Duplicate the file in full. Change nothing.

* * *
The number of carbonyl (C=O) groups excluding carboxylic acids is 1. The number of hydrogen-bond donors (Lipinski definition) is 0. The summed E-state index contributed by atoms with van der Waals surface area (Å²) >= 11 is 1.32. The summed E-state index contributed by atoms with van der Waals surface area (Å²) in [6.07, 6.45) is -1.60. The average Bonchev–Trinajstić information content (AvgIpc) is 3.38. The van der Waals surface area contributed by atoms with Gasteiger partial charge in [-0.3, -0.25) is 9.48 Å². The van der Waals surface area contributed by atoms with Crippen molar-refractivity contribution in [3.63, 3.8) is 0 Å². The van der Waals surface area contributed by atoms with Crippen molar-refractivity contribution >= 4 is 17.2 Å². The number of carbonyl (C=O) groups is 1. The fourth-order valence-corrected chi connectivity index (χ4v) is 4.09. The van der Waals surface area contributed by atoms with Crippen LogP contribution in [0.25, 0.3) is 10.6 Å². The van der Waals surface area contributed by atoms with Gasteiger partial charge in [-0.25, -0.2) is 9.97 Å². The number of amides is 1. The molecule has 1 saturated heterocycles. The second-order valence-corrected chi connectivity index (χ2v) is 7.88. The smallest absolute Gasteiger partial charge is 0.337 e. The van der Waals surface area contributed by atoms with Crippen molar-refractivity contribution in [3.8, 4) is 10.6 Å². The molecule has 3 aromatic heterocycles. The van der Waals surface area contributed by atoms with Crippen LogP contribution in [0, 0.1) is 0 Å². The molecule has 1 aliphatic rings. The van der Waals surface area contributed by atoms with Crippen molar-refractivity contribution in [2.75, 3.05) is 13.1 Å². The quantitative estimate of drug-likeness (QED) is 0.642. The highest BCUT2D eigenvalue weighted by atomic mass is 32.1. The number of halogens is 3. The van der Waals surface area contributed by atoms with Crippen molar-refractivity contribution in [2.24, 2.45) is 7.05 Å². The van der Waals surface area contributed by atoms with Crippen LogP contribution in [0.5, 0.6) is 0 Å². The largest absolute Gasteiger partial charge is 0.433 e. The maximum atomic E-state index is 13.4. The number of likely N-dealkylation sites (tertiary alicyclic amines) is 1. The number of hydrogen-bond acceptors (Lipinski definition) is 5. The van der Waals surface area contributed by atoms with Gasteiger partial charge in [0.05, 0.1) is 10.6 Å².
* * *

The number of carbonyl (C=O) groups excluding carboxylic acids is 1. The number of hydrogen-bond donors (Lipinski definition) is 0. The summed E-state index contributed by atoms with van der Waals surface area (Å²) >= 11 is 1.32. The summed E-state index contributed by atoms with van der Waals surface area (Å²) in [6.07, 6.45) is -1.60. The average Bonchev–Trinajstić information content (AvgIpc) is 3.38. The van der Waals surface area contributed by atoms with Gasteiger partial charge in [-0.3, -0.25) is 9.48 Å². The van der Waals surface area contributed by atoms with Crippen molar-refractivity contribution in [3.63, 3.8) is 0 Å². The van der Waals surface area contributed by atoms with Crippen molar-refractivity contribution >= 4 is 17.2 Å². The number of carbonyl (C=O) groups is 1. The fourth-order valence-corrected chi connectivity index (χ4v) is 4.09. The van der Waals surface area contributed by atoms with Crippen LogP contribution in [0.25, 0.3) is 10.6 Å². The van der Waals surface area contributed by atoms with Gasteiger partial charge in [-0.25, -0.2) is 9.97 Å². The number of amides is 1. The molecule has 1 saturated heterocycles. The second-order valence-corrected chi connectivity index (χ2v) is 7.88. The smallest absolute Gasteiger partial charge is 0.337 e. The van der Waals surface area contributed by atoms with Crippen molar-refractivity contribution in [3.8, 4) is 10.6 Å². The molecule has 3 aromatic heterocycles. The van der Waals surface area contributed by atoms with Crippen LogP contribution in [0, 0.1) is 0 Å². The molecule has 1 aliphatic rings. The van der Waals surface area contributed by atoms with Crippen molar-refractivity contribution in [2.75, 3.05) is 13.1 Å². The quantitative estimate of drug-likeness (QED) is 0.642. The highest BCUT2D eigenvalue weighted by atomic mass is 32.1. The number of halogens is 3. The van der Waals surface area contributed by atoms with Crippen molar-refractivity contribution in [2.24, 2.45) is 7.05 Å². The van der Waals surface area contributed by atoms with Crippen LogP contribution in [0.5, 0.6) is 0 Å². The largest absolute Gasteiger partial charge is 0.433 e. The maximum atomic E-state index is 13.4. The number of likely N-dealkylation sites (tertiary alicyclic amines) is 1. The number of hydrogen-bond acceptors (Lipinski definition) is 5. The van der Waals surface area contributed by atoms with Gasteiger partial charge in [0.05, 0.1) is 10.6 Å².